After much wrangling, the House and Senate came together in Conference Committee and each subsequently passed President Obama’s Stimulus Bill in record time. President Obama has now signed this historic legislation. The Stimulus Bill provides in part for a refundable tax credit for first time home buyers (who are defined as buyers who have not owned their primary residence for the past three years). Although previous versions of the bill included a credit of as much as $15,000, the final bill provides a credit equal to 10% of the purchase price of the home with a cap of $8,000. The purchase must be made between January 1 and November 30, 2009 and the credit is phased out for individuals with incomes in excess of $75,000 and married couples filing jointly with incomes in excess of $150,000Purchasers must own the home for three years or the credit is subject to recapture. The previous law that the stimulus bill amends provided a “credit” of up to $7,500, however, the “credit” had to be re-paid with $500 per year payments. This requirement has been stricken in the new legislation.

The change will be an incentive for some home buyers to enter the market, particularly those who may have been sitting on the sidelines waiting for the market to reach bottom. Limiting the availability of the credit to prior to December 1, 2009 will help to force prospective buyers off the fence—if they wait for the market to further decline, they will miss the opportunity of the tax credit.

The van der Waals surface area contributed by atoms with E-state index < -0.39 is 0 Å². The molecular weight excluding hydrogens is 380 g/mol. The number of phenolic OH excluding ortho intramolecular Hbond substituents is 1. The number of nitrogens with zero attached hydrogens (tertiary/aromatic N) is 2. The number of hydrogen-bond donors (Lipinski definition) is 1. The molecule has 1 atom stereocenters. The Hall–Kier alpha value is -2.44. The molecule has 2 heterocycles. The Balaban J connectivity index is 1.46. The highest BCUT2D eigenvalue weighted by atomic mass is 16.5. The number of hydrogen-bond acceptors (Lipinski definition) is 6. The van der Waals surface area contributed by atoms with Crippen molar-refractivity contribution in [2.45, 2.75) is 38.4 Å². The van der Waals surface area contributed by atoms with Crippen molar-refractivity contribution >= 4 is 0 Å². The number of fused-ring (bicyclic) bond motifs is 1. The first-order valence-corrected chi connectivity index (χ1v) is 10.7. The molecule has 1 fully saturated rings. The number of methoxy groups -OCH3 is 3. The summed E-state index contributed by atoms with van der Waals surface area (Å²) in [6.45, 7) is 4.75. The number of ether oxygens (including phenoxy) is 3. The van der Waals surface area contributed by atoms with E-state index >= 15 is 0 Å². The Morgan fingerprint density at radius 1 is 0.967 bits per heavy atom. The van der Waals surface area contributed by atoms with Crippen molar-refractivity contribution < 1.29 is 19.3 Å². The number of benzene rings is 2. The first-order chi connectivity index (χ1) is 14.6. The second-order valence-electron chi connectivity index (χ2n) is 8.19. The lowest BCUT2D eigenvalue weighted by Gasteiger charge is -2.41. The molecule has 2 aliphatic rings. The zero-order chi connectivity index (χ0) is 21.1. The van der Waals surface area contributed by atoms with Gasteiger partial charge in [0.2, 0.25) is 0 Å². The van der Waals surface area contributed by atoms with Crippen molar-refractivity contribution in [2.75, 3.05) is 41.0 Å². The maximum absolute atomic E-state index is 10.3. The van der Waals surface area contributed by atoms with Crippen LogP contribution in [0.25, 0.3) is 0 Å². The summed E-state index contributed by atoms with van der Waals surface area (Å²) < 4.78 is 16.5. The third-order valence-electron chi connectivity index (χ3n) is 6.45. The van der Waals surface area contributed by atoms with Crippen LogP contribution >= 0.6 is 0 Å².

Will the tax credit change the housing market? Some. It targets those most likely to buy (i.e. those who do not have to first sell their home) and it eases some of the fear that once purchased the home value will immediate fall. We do not expect to see a large swing in either the volume of home sales or the value of home sales, but a small swing is possible. Chief Economist for the National Association of Realtors, Lawrence Yun, was quoted on CNNMoney.Com estimating that the tax credit will bring approximately 300,000 new buyers to the market. Congress is hoping that this small group of buyers will provide momentum for the overall housing market and help to clean out the excess inventory of homes for sale on the open market due to foreclosures. 

Will home builders feel an immediate impact? Unlikely. Those selling “starter homes” will benefit the most. Luxury home builders will have to wait until the momentum is in full swing. 

What about lenders? Lenders should see a slight up tick in new home loans.